© Dennis Van GervenOne of the Nubian mummies studied by the team led by Amber Campbell Hibbs and George Armelagos at Emory University.
A "modern" disease of humans may have been what sickened ancient Nubian cultures, research on more than 200 mummies has found. The mummies were infected by a parasitic worm associated with irrigation ditches.
The disease, called schistosomiasis, is contracted through the skin when a person comes into contact with worm-infested waters. The disease infects over 200 million people worldwide a year; once contracted, the disease causes a rash,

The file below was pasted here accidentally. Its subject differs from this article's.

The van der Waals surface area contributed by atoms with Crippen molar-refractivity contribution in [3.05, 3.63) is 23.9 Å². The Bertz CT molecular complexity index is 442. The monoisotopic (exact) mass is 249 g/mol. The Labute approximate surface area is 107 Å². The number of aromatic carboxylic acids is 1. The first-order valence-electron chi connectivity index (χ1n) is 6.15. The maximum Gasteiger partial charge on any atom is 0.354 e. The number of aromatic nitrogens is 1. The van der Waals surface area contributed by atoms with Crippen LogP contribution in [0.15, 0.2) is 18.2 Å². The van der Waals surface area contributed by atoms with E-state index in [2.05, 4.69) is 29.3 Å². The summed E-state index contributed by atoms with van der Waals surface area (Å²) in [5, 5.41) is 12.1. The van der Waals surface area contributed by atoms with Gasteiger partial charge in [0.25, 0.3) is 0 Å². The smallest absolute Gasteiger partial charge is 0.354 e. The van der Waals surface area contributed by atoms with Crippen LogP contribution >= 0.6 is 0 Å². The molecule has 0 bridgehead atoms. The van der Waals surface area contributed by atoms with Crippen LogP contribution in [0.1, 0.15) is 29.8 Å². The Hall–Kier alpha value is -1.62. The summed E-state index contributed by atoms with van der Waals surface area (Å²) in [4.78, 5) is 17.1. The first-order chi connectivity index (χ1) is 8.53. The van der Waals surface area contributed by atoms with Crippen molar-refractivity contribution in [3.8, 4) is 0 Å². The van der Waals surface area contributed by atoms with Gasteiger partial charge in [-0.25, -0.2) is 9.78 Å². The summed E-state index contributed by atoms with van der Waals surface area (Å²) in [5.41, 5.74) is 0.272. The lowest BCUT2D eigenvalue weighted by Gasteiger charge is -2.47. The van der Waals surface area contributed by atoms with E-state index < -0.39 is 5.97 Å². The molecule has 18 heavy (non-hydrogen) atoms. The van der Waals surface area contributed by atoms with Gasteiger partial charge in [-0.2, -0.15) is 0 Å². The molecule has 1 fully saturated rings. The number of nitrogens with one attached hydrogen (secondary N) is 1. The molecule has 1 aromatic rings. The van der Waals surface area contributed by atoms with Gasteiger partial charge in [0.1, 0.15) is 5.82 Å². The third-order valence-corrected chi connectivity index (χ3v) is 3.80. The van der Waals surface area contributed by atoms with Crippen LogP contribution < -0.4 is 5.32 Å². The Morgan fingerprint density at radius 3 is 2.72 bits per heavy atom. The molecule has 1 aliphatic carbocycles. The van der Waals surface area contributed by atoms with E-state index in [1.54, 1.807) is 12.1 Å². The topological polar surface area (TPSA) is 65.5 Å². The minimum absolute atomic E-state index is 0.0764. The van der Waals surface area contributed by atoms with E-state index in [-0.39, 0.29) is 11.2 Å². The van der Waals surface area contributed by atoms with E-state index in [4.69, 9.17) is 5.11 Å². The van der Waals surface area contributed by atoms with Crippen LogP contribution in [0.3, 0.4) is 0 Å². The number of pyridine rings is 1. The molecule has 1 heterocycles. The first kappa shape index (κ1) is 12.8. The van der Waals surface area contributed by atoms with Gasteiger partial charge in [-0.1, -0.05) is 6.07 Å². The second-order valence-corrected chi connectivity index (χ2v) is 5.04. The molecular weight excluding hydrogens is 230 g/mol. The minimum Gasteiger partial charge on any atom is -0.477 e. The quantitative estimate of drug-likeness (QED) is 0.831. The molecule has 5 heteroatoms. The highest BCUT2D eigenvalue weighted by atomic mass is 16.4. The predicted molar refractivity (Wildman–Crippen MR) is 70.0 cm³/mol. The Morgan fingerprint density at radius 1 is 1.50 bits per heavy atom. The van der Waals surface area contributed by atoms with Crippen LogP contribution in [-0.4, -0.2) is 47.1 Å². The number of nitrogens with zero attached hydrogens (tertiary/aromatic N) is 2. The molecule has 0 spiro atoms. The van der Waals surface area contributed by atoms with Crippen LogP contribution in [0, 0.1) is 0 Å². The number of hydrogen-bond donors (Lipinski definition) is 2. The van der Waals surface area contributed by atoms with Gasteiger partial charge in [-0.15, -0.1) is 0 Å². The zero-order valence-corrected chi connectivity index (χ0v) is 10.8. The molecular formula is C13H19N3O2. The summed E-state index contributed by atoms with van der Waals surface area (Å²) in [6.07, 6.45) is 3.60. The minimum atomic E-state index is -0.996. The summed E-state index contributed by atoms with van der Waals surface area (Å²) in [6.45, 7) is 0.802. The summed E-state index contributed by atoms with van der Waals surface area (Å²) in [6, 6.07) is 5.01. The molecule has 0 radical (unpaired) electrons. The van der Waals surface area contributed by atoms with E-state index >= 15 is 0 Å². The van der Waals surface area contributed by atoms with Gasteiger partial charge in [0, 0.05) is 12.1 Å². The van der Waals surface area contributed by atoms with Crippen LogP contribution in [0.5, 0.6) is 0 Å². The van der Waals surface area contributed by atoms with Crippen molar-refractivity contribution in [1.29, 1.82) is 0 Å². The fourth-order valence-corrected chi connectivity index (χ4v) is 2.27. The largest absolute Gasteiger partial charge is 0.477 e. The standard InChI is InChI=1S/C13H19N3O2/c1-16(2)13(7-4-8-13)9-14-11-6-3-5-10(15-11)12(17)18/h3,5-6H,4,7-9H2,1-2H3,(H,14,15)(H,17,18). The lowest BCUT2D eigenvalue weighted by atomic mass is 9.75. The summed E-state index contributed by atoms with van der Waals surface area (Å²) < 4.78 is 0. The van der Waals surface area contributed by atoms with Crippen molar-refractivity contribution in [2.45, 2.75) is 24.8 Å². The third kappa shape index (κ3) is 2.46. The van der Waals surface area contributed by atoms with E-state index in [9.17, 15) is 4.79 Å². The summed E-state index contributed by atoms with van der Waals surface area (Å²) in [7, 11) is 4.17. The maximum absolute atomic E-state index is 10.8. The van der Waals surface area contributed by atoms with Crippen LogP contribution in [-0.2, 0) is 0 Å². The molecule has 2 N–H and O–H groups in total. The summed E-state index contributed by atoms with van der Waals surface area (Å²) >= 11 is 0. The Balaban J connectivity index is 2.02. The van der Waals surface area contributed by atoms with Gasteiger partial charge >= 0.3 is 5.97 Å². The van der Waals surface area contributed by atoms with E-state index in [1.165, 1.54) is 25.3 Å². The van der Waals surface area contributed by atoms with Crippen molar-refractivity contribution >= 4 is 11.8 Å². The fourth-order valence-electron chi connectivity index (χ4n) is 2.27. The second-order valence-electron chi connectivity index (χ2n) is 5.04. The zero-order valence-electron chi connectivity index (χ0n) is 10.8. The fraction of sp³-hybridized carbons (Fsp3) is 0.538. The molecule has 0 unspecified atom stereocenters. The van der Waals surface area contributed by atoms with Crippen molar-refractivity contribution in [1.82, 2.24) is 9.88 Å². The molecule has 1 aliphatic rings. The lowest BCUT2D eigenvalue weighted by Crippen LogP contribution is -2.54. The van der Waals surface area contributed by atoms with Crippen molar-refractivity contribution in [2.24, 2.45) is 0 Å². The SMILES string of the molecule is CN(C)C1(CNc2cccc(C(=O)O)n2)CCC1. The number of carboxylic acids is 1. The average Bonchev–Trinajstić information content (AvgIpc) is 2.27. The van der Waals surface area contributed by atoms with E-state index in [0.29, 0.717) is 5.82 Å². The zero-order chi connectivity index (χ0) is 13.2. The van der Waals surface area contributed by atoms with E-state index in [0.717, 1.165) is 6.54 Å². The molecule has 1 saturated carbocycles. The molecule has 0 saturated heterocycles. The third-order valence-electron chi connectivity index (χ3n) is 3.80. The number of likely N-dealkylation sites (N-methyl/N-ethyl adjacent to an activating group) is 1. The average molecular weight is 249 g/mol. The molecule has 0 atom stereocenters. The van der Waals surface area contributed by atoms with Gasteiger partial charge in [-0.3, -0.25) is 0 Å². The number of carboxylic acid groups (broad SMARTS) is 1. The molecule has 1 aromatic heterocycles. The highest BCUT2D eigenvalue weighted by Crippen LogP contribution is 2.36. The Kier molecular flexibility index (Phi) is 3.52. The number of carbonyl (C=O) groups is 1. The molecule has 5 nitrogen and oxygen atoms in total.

followed by fever, chills, cough and muscle aches. If infection goes untreated, it can damage the liver, intestines, lungs and bladder.
The species of Schistosoma worm, called S. mansoni, found to be prevalent in the Nubian mummies had been thought of as a more recent agent of disease, linked to urban life and stagnant water in irrigation ditches.
"It is the one most prevalent in the delta region of Egypt now, and researchers have always assumed that it was a more recent pathogen, but now we show that goes back thousands of years," said study researcher George Armelagos of Emory University in Atlanta.
Although Armelagos and his colleagues weren't able to discern how bad the infections were in these Nubians, they said those who were infected would have felt run down - which would have affected their work (mostly farming).